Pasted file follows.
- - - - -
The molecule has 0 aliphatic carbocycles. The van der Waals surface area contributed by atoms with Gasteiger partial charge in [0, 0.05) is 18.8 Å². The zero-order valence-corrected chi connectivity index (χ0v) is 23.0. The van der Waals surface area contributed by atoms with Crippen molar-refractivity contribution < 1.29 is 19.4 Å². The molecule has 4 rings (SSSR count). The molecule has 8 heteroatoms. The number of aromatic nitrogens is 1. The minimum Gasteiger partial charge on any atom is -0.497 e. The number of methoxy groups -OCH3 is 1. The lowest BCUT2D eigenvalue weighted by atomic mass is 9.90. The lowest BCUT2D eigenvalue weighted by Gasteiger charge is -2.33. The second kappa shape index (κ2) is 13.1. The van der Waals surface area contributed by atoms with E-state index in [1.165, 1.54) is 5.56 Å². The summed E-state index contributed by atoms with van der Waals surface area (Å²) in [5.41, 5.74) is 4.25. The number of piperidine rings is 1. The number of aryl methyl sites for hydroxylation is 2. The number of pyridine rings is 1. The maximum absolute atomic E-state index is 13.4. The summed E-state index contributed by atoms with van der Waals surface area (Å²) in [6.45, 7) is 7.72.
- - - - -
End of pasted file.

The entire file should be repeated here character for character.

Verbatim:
The molecule has 0 aliphatic carbocycles. The van der Waals surface area contributed by atoms with Gasteiger partial charge in [0, 0.05) is 18.8 Å². The zero-order valence-corrected chi connectivity index (χ0v) is 23.0. The van der Waals surface area contributed by atoms with Crippen molar-refractivity contribution < 1.29 is 19.4 Å². The molecule has 4 rings (SSSR count). The molecule has 8 heteroatoms. The number of aromatic nitrogens is 1. The minimum Gasteiger partial charge on any atom is -0.497 e. The number of methoxy groups -OCH3 is 1. The lowest BCUT2D eigenvalue weighted by atomic mass is 9.90. The lowest BCUT2D eigenvalue weighted by Gasteiger charge is -2.33. The second kappa shape index (κ2) is 13.1. The van der Waals surface area contributed by atoms with E-state index in [1.165, 1.54) is 5.56 Å². The summed E-state index contributed by atoms with van der Waals surface area (Å²) in [5.41, 5.74) is 4.25. The number of piperidine rings is 1. The number of aryl methyl sites for hydroxylation is 2. The number of pyridine rings is 1. The maximum absolute atomic E-state index is 13.4. The summed E-state index contributed by atoms with van der Waals surface area (Å²) in [6.45, 7) is 7.72.